My favorite series are those written by Roberts, who wrote a fan novel that I also adored.   Furman used to be my favorite Transformers scribe. And this isn’t a slight: his work is fun, exciting and in character. Barber’s Robots in Disguise and Roberts More Than Meets the Eye were just better than Furman's runs. MTMtE in particular is transcendent, tackling sexuality, politics, religion, philosophy, and anything else you can throw at the series.   It does so deftly and with so much humor that it makes me laugh out loud with every single issue.  And again, this is not a slight to Barber, who ended up writing the Doctor Strange/Punisher crossover that I loved. Barber simply isn’t quite Roberts.   Which is daunting: Roberts is nuanced, and foreshadows years ahead. You think a panel is just funny and two years later, you read something that makes you go back and go ‘oh, that’s why that was there.’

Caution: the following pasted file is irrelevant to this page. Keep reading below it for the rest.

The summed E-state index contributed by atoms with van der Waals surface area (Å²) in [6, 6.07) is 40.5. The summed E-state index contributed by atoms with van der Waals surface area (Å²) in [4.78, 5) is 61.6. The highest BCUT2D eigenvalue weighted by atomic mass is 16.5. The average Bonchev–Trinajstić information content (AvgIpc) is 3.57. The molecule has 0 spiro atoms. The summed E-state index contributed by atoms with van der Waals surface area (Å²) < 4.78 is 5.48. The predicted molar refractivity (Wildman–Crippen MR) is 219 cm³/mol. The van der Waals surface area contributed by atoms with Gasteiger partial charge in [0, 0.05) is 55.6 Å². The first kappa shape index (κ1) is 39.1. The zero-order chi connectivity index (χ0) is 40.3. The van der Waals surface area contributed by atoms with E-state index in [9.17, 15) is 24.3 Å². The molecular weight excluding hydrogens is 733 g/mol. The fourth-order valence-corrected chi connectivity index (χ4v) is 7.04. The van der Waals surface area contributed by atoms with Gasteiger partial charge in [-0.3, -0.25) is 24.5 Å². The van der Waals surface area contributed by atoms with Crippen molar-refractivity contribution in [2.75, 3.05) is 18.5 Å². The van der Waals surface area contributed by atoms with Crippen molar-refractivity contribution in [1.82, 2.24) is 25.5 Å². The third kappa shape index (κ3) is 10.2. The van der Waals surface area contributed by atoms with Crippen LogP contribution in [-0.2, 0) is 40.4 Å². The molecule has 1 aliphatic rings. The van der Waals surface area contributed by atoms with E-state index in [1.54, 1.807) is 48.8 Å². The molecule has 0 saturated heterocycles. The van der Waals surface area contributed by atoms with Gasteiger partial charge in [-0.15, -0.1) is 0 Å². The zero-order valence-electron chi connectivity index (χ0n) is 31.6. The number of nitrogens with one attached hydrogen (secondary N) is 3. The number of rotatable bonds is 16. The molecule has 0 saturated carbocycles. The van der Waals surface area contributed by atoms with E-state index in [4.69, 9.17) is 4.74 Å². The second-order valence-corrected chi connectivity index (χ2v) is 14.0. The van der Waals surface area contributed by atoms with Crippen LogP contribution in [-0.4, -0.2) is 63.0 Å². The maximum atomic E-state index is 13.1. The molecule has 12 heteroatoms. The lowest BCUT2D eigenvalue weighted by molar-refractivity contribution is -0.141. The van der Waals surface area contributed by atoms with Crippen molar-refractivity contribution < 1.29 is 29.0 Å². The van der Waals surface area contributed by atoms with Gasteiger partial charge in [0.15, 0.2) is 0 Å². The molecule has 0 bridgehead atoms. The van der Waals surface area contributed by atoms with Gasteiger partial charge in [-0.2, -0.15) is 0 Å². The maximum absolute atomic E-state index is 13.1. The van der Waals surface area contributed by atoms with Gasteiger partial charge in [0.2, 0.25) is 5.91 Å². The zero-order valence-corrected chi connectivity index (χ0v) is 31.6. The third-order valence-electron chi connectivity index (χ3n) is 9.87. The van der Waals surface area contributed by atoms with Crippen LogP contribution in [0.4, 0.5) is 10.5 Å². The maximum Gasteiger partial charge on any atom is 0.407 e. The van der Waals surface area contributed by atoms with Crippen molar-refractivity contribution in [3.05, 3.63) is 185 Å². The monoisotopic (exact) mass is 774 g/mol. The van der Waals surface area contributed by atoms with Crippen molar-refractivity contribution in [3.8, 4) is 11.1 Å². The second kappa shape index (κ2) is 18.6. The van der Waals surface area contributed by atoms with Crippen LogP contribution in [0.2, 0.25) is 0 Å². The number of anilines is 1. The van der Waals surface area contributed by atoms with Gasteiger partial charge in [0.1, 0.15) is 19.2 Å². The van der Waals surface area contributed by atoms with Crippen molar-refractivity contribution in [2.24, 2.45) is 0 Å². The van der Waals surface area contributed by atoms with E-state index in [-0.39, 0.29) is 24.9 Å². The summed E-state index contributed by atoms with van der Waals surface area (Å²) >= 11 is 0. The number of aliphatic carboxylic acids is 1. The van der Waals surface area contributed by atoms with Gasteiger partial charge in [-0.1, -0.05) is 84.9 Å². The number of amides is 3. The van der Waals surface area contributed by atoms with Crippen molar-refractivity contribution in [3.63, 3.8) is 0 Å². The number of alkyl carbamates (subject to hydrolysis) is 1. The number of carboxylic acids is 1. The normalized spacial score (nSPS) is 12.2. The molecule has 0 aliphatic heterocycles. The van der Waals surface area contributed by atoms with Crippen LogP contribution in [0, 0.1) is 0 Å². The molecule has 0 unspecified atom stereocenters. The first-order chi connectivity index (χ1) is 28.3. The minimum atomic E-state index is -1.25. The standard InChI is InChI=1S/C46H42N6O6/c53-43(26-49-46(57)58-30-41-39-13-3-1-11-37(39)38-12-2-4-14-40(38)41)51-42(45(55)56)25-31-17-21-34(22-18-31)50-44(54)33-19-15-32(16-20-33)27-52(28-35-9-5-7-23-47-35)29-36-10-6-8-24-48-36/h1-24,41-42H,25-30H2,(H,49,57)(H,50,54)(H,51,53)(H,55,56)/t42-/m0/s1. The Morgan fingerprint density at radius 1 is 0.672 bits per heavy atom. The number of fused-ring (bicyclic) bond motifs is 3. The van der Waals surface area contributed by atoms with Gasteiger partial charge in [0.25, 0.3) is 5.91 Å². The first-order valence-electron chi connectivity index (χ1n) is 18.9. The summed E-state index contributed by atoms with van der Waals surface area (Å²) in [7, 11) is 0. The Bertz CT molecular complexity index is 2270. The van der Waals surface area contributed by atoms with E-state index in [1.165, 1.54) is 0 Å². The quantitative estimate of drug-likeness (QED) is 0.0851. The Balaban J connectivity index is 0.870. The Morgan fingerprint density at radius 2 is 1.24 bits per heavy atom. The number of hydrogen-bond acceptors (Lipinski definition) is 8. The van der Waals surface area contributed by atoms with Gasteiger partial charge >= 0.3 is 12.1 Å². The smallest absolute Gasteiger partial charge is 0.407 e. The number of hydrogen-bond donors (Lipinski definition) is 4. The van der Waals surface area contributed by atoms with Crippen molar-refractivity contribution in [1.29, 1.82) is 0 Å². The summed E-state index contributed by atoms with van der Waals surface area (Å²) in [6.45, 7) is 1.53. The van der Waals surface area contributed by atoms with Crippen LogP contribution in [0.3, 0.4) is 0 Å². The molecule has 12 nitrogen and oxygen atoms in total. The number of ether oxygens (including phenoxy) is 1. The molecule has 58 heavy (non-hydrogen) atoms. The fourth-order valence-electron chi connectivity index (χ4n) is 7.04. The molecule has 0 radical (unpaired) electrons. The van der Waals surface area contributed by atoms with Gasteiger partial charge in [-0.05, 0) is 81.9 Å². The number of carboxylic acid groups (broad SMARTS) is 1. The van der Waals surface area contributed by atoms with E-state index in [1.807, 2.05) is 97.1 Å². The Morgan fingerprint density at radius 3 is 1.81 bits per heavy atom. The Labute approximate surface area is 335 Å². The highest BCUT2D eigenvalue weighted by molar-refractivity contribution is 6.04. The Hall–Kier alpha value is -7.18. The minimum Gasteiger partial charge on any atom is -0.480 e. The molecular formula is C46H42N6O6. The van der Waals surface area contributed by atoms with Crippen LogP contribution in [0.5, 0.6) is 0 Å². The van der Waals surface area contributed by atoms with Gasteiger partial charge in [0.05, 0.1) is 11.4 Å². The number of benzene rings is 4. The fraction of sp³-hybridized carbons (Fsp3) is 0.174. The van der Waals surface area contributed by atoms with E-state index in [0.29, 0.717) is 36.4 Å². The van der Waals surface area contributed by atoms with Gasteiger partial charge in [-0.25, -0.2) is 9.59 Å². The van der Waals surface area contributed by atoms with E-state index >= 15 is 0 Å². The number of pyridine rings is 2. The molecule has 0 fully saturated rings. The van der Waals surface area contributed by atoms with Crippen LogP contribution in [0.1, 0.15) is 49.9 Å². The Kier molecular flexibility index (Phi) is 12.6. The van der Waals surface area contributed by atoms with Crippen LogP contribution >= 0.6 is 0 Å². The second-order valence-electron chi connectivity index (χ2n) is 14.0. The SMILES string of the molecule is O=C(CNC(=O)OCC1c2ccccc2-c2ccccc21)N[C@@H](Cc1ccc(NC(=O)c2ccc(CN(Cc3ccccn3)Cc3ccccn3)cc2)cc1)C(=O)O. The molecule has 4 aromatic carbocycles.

Transformers: Maximum Dinobots (Transformers (Idw)) - Simon Furman,Nick Roche,Marcelo Matere Transformers: More Than Meets the Eye, Volume 1 - Nick Roche,Alex Milne,James Roberts,John Barber Doctor Strange/Punisher: Magic Bullets Infinite Comic #1 (of 8) - John Barber Transformers: Robots in Disguise Volume 1 (Transformers (Idw)) - John Barber,Andrew Griffith

 

The most frustrating thing about this is that no one takes a Transformers comic seriously. And it very much is, despite the humor and warmth. I was talking about Whirl, who is one of my favorite characters and Jessica wanted to know more about him. I sent her two Whirl heavy issues via Comixology - and got her hooked on both series.